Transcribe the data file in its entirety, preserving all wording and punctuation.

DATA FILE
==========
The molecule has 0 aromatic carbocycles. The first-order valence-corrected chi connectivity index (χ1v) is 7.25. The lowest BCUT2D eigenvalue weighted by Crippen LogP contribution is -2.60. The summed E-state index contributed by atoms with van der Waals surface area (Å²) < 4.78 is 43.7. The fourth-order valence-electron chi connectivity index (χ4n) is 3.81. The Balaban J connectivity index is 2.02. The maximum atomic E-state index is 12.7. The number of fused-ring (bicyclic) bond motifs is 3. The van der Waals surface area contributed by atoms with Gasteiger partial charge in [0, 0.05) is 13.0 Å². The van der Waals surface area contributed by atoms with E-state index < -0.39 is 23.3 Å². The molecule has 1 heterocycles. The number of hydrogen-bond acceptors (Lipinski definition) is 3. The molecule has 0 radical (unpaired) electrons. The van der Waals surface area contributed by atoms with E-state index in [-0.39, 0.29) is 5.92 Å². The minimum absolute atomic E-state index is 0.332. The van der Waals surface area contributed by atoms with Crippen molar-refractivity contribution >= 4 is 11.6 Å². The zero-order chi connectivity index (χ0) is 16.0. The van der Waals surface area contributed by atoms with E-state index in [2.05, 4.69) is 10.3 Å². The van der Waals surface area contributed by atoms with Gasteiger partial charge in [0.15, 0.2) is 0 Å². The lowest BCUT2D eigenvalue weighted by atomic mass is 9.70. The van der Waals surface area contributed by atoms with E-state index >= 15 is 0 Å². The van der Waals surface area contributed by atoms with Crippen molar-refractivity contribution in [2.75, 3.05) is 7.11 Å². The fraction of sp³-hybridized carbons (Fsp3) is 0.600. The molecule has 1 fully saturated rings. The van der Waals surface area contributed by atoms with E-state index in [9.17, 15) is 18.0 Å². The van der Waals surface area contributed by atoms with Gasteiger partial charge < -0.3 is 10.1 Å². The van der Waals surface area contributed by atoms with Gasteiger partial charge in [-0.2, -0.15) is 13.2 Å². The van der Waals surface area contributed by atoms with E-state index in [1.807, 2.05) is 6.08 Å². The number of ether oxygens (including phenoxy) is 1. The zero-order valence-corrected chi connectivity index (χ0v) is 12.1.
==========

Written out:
The molecule has 0 aromatic carbocycles. The first-order valence-corrected chi connectivity index (χ1v) is 7.25. The lowest BCUT2D eigenvalue weighted by Crippen LogP contribution is -2.60. The summed E-state index contributed by atoms with van der Waals surface area (Å²) < 4.78 is 43.7. The fourth-order valence-electron chi connectivity index (χ4n) is 3.81. The Balaban J connectivity index is 2.02. The maximum atomic E-state index is 12.7. The number of fused-ring (bicyclic) bond motifs is 3. The van der Waals surface area contributed by atoms with Gasteiger partial charge in [0, 0.05) is 13.0 Å². The van der Waals surface area contributed by atoms with E-state index < -0.39 is 23.3 Å². The molecule has 1 heterocycles. The number of hydrogen-bond acceptors (Lipinski definition) is 3. The molecule has 0 radical (unpaired) electrons. The van der Waals surface area contributed by atoms with E-state index in [-0.39, 0.29) is 5.92 Å². The minimum absolute atomic E-state index is 0.332. The van der Waals surface area contributed by atoms with Crippen molar-refractivity contribution >= 4 is 11.6 Å². The zero-order chi connectivity index (χ0) is 16.0. The van der Waals surface area contributed by atoms with E-state index in [2.05, 4.69) is 10.3 Å². The van der Waals surface area contributed by atoms with Gasteiger partial charge in [0.15, 0.2) is 0 Å². The lowest BCUT2D eigenvalue weighted by atomic mass is 9.70. The van der Waals surface area contributed by atoms with E-state index >= 15 is 0 Å². The van der Waals surface area contributed by atoms with Crippen molar-refractivity contribution in [2.75, 3.05) is 7.11 Å². The fraction of sp³-hybridized carbons (Fsp3) is 0.600. The molecule has 1 fully saturated rings. The van der Waals surface area contributed by atoms with E-state index in [9.17, 15) is 18.0 Å². The van der Waals surface area contributed by atoms with Gasteiger partial charge < -0.3 is 10.1 Å². The van der Waals surface area contributed by atoms with Gasteiger partial charge in [-0.2, -0.15) is 13.2 Å². The van der Waals surface area contributed by atoms with E-state index in [1.807, 2.05) is 6.08 Å². The number of ether oxygens (including phenoxy) is 1. The zero-order valence-corrected chi connectivity index (χ0v) is 12.1.